RHR was collected at the GXT appointment prior to the start of the test utilizing a supine 12-lead EKG tracing. Participants rested quietly for approximately ten minutes before RHR was measured. Heart rate was recorded for ten seconds and the value utilized was the average of all R-R intervals within this duration.
A personal medical history was used to assess cardiovascular risk factors. Participants were asked to indicate whether or not they had experienced any of 13 conditions associated with an increased risk for cardiovascular disease (e.g., high blood pressure, shortness of breath, pain associated with poor circulation) by answering "yes" or "no". Yes responses were coded as a "1" and no responses were coded as "0". A cardiovascular conditions score was developed by summing all 13 items.
All procedures were approved by a university Institutional Review Board. An initial telephone screening call established criteria for study entry and collected medical history information. After receiving medical clearance from their personal physicians, participants signed an informed consent document and completed the demographic questionnaire at an orientation session prior to any testing. At the first testing session, all participants completed a physician-supervised GXT. Participants completed the Rockport 1-mile walk test at a second appointment, scheduled within 3 to 4 weeks of the GXT. RHR, BMI, and SRPA were determined at the GXT appointment.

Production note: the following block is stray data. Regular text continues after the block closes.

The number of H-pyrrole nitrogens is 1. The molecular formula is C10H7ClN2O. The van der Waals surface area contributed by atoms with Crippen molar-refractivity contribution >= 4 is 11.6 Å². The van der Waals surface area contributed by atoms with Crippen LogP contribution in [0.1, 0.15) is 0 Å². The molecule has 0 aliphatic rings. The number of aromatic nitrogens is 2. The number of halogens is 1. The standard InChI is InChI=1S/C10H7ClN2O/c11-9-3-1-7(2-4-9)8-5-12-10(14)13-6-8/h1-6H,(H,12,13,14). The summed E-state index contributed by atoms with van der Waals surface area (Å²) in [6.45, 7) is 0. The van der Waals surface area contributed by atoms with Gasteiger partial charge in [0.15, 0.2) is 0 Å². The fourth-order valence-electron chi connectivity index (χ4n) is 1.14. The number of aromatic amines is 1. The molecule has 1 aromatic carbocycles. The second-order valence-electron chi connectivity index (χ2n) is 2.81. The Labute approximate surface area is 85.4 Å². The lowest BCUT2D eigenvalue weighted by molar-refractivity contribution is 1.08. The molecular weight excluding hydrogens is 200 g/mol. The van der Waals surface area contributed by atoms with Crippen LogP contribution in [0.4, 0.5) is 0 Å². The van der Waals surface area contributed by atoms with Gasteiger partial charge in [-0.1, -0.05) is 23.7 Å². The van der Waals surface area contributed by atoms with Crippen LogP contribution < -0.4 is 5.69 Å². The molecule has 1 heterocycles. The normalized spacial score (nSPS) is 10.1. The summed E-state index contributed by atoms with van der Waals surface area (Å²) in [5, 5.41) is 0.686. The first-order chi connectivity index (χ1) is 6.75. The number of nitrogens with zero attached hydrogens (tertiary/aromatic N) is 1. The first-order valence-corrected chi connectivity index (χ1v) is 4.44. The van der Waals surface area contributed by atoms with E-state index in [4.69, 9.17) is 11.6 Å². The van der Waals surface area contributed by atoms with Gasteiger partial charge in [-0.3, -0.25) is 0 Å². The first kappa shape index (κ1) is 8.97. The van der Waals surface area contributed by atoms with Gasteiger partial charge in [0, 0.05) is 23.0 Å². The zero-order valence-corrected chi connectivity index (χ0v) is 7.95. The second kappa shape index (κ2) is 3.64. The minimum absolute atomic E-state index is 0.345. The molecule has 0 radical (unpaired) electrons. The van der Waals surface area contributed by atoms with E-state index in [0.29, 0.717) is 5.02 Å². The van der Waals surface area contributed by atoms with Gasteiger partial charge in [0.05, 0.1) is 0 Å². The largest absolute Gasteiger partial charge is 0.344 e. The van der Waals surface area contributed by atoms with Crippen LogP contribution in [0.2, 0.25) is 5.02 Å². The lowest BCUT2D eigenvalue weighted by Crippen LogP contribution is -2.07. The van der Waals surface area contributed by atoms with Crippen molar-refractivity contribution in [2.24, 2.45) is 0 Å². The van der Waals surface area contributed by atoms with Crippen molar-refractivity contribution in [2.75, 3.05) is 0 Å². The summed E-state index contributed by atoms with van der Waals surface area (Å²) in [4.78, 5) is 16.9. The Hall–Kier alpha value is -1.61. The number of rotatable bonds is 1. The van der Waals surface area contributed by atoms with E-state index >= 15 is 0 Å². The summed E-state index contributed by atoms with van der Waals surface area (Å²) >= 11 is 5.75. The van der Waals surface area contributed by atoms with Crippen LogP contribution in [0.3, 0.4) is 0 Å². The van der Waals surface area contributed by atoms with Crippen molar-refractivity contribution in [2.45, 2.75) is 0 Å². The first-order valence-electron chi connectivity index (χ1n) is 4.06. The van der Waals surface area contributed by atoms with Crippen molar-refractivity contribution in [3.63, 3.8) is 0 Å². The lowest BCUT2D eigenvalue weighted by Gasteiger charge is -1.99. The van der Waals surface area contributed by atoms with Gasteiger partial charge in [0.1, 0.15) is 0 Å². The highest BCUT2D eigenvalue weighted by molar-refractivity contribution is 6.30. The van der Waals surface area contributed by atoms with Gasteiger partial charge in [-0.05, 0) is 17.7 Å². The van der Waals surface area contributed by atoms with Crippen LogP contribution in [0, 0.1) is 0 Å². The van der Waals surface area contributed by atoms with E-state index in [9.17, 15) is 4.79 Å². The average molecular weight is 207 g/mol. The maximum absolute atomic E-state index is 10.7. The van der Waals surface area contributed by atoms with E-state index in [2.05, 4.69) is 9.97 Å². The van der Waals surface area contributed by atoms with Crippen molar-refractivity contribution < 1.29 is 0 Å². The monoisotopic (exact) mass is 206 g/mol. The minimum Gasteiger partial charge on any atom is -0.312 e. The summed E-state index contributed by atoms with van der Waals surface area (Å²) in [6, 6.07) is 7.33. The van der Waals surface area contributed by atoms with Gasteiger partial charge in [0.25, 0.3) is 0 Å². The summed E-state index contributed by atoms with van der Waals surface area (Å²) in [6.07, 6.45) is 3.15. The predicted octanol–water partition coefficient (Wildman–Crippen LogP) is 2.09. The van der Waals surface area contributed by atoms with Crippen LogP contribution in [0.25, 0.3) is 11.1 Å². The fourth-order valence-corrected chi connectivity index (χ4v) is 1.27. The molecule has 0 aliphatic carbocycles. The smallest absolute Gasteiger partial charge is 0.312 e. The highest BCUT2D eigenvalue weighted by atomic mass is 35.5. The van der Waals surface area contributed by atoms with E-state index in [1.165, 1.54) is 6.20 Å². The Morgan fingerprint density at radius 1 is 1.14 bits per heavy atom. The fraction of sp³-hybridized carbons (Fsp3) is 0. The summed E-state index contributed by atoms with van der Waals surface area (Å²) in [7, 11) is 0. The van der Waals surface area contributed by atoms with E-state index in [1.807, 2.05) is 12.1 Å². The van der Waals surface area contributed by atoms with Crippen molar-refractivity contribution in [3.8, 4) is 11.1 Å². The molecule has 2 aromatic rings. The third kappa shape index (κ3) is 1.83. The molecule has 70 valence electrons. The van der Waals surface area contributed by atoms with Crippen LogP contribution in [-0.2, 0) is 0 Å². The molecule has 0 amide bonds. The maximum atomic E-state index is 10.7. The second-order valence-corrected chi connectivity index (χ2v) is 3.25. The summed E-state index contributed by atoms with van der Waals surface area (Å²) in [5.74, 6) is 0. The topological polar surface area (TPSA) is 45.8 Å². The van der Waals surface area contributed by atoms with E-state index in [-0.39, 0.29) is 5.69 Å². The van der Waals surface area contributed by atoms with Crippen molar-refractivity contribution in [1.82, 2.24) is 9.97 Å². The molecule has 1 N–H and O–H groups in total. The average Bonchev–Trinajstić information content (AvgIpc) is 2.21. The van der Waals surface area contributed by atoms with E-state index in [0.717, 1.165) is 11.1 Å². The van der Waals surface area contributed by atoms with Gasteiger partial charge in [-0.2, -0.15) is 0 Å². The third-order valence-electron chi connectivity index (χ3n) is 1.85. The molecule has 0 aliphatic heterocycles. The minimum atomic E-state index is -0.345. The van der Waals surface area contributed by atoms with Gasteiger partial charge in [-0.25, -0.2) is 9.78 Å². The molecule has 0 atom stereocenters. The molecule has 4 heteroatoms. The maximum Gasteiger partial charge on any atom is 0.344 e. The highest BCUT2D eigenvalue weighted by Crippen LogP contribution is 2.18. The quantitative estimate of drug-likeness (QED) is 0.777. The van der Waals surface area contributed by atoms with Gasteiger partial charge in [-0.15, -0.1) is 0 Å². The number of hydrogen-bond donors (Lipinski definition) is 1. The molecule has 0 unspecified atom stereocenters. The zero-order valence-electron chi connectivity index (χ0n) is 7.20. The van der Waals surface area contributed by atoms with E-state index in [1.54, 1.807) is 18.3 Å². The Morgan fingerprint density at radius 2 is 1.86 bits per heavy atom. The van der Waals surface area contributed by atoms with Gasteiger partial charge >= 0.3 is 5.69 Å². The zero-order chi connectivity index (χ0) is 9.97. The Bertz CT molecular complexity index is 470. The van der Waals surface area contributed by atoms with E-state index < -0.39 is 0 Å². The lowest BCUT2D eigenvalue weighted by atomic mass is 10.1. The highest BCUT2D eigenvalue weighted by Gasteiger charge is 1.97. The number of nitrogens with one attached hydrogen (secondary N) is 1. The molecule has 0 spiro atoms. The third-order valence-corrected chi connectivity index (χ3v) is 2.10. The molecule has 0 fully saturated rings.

Testing the construct validity of the CRF equation was conducted in several stages. First, we examined the descriptive characteristics of the sample, including their SRPA levels, in relation to the original validation samples. We conducted a correlation analysis in which we examined the associations between the equation-estimated CRF MET value and each component of the prediction equation. Next, we conducted a hierarchical regression analysis to determine the independent contribution of each of the CRF model components to overall MET obtained during the GXT. Subsequently, we examined the correlations between the MET values attained from the CRF equation and MET values from the GXT and sub-maximal exercise testing (i.e., Rockport test). We also conducted a repeated measures ANOVA to compare the mean MET levels obtained from the CRF equation, the GXT, and the Rockport test. In addition, we further examined the degree of agreement between the equation method and the GXT method by constructing a Bland-Altman plot . Finally, we correlated the MET values from each of the three methods with the number of self-reported cardiovascular conditions.